What is an EGR Delete and why do we do them?

EGR is short for ‘Exhaust Gas Recirculation’. EGR works by recirculating a portion of an engine’s exhaust gas back into the clean air inlet side of engine cylinders. This dilutes the oxygen in the incoming air stream.

The purpose of the EGR system is to reduce nitrogen oxide emissions which contribute to air pollution at certain engine speeds and temperatures. The downside is a reduction in performance and economy and the carbon build up with higher mileage vehicles. With the introduction of the EGR valve system on diesel engines, there has been a noticeable and documented 3% drop in engine efficiency, which means an additional 3% more diesel is being consumed and burned to generate the same amount of power.

If 3% more diesel is being burnt, that means there’s also a 3% increase in all the pollutants that are generated. While emission controls are clearly a good thing, it isn’t clear if the EGR valve is causing more good than harm by burning off the trace amount of nitrogen oxides by simply burning more fuel. Also, it may not be good for the diesel engine itself. The process is as follows: As the diesel fuel is mixed with the incoming air, the mixture is burned in the combustion chambers of the engine. Most of the exhaust is expelled out the tailpipe of the vehicle, however, diesel engines equipped with the EGR system divert some of the exhaust off the manifold, re-mix it with fuel and incoming air so that it can be re-burnt. While this does help reduce the oxide pollutants a small amount, it has negative side effects on the diesel engine itself.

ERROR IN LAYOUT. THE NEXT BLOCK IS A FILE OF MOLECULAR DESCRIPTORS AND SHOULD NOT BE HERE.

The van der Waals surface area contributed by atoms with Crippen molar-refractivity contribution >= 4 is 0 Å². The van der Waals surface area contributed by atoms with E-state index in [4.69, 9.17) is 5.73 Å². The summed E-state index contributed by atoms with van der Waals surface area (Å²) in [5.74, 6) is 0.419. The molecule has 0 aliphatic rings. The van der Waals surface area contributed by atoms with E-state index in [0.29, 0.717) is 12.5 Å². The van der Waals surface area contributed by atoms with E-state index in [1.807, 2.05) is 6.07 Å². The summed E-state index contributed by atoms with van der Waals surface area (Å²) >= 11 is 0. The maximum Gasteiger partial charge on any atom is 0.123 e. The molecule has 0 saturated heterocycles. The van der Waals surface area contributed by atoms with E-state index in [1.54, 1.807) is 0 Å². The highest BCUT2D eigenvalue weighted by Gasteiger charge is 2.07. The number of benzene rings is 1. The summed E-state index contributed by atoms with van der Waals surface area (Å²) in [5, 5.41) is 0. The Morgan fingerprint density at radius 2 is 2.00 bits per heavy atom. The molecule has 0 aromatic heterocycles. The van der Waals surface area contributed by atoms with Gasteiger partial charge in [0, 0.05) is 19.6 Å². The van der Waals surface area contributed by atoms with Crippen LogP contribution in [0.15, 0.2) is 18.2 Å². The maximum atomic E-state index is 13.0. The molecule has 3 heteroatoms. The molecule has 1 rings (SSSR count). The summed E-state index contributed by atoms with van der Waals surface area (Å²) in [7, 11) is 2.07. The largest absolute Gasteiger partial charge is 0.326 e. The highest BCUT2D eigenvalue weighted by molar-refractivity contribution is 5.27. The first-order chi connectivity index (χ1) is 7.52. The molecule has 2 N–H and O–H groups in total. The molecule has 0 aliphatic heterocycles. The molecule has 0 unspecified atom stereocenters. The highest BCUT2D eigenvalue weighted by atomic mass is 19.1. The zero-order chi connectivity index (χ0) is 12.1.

Firstly, you will get slightly worse fuel economy. Exhaust gases don’t re-burn all that well because it contains very little that is “useful” to the combustion process. So when you reintroduce exhaust back into the diesel engine, you are displacing fresh air that has more oxygen with exhaust gasses that don’t. As a result, the engine doesn’t burn the fuel as well because there is less oxygen.

Next is the problem that diesel exhaust by its very nature has pollutants in it, including soot in the form of carbon. By re-introducing the untreated exhaust back into the combustion chamber, soot will start to build up in the oil and on other internal engine parts, including the intake turbo.

EGR Blanking Kit – Buy Now

Below is a classic example of the carbon build-up caused by the EGR valves on a modern diesel car. This photo is from a 2009 Discovery 3 2.7 TDV6 with just 89,000 miles. The EGR valves were not faulty but had caused a considerable build of carbon and oily deposits like gritty Marmite on the inlet side of the engine, restricting the airflow and performance.

The EGR’s were blanked and deleted via a remap and the inlet manifolds carefully cleaned off the carbon residue. The build-up is made up from a ‘soft’ deposit of carbon and oil and whilst very sticky will not cause any internal damage to the engine.